Art in the Week That Was

A selection of creative current affairs and events which have hit the headlines in the last week…

1.  National Geographic Photographer of the Year 2017 

‘The Power of Nature’ by Sergio Tapiro Velasco – 2017 National Geographic Photographer of the Year.

The National Geographic Photographer of the Year was announced.  A stunning photograph by Sergio Tapiro Velasco of Mexico clinched the top prize.  Featuring a powerful eruption of Mexico’s Colima Volcano, the exemplary piece details an ash cloud highlighted by a lightening bolt, streaking through the velvet black night sky.  The photographer himself said: ‘I was in the town of Comala when I suddenly saw incandescence above the volcano’s crater and started shooting. Seconds later, a powerful volcanic explosion expelled a cloud of ash particles and a massive lightning bolt illuminated most of the dark scene. It was one of the most exciting moments of my life…’.  The photograph was entered in the ‘Nature’ category of the top publication’s annual competition.  It is available as a wallpaper download on the National Geographic site.

2.  World Interior of the Year Award 2017 Shortlist 

‘Stable’, Belgium, by Studio Farris Architects – shortlisted for this year’s Interior of the Year Award.

The shortlist for the World Interior of the Year Award 2017 has been announced.  78 shortlisted contenders spread over 9 design categories will vie for the coveted prize at the Interior Design Festival at the Arena Berlin from 15th to 17th November.  It will coincide with the World Architecture Festival and the World Building of the Year 2017 will also be announced during proceedings.  Last year’s winner was a boutique with a matt black interior in Hangzhou, China.  This year, Amsterdam studio UXUS is shortlisted in the Retail category for its shop design for the Herzog and de Meuron extension to the Tate Modern.  Meanwhile, Zaha Hadid Architects (‘Mathematics’, The Winton Gallery, Science Museum, London) and Perkins + Will (Mary Rose Museum, Portsmouth, England) amongst others are pitted against each other in the Civic, Culture and Transport category.  Paul Finch – Programme Designer for Inside and WAF stated: ‘… our conference theme is ‘performance’, which will examine how elements like colour, acoustics and volume contribute to the success of new and refurbished interior projects.’.  Dezeen will sponsor this year’s event.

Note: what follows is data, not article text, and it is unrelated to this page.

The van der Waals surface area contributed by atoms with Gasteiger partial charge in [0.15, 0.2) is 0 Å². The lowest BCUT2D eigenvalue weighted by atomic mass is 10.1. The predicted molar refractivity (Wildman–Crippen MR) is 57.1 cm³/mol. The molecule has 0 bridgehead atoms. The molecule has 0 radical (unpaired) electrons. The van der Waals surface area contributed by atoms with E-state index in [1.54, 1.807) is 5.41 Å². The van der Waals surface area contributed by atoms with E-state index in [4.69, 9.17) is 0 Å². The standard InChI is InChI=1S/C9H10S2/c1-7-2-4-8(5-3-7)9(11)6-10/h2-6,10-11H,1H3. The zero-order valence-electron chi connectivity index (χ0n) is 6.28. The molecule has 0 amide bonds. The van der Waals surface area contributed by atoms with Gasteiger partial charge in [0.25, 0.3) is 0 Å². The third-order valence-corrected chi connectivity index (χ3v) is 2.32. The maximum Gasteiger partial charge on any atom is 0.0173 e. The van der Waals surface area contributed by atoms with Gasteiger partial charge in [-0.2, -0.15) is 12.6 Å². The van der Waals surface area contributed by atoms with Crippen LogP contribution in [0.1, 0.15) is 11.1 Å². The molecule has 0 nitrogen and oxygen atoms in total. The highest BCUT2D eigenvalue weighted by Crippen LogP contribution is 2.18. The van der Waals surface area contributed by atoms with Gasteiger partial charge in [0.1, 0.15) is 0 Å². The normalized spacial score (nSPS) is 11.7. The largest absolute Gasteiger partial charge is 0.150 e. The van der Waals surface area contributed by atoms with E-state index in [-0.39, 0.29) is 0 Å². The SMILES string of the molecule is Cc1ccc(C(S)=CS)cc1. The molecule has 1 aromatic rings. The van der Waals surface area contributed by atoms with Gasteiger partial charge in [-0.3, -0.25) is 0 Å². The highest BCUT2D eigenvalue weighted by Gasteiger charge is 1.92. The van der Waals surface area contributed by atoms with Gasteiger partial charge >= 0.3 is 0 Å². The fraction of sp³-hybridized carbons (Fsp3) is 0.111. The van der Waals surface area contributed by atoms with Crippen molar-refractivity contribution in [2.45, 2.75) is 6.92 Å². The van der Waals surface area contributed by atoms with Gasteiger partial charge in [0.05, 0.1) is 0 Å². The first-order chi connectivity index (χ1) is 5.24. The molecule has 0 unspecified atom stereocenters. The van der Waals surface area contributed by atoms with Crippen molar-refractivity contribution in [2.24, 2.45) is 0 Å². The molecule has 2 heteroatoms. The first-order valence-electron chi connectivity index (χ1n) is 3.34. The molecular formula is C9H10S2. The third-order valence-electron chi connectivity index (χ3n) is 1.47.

3.  Bitcoin up 264% this year – Easy-To-Use Gallery Payments 

Romanian artist Stefania Nistoreanu becomes the first artist in her country to sell a painting using Bitcoin. Listed on luxury buying platform Bitpremier.com, the painting took seconds to buy with a currency value of 1 Bitcoin to $2,250 at the time of transaction.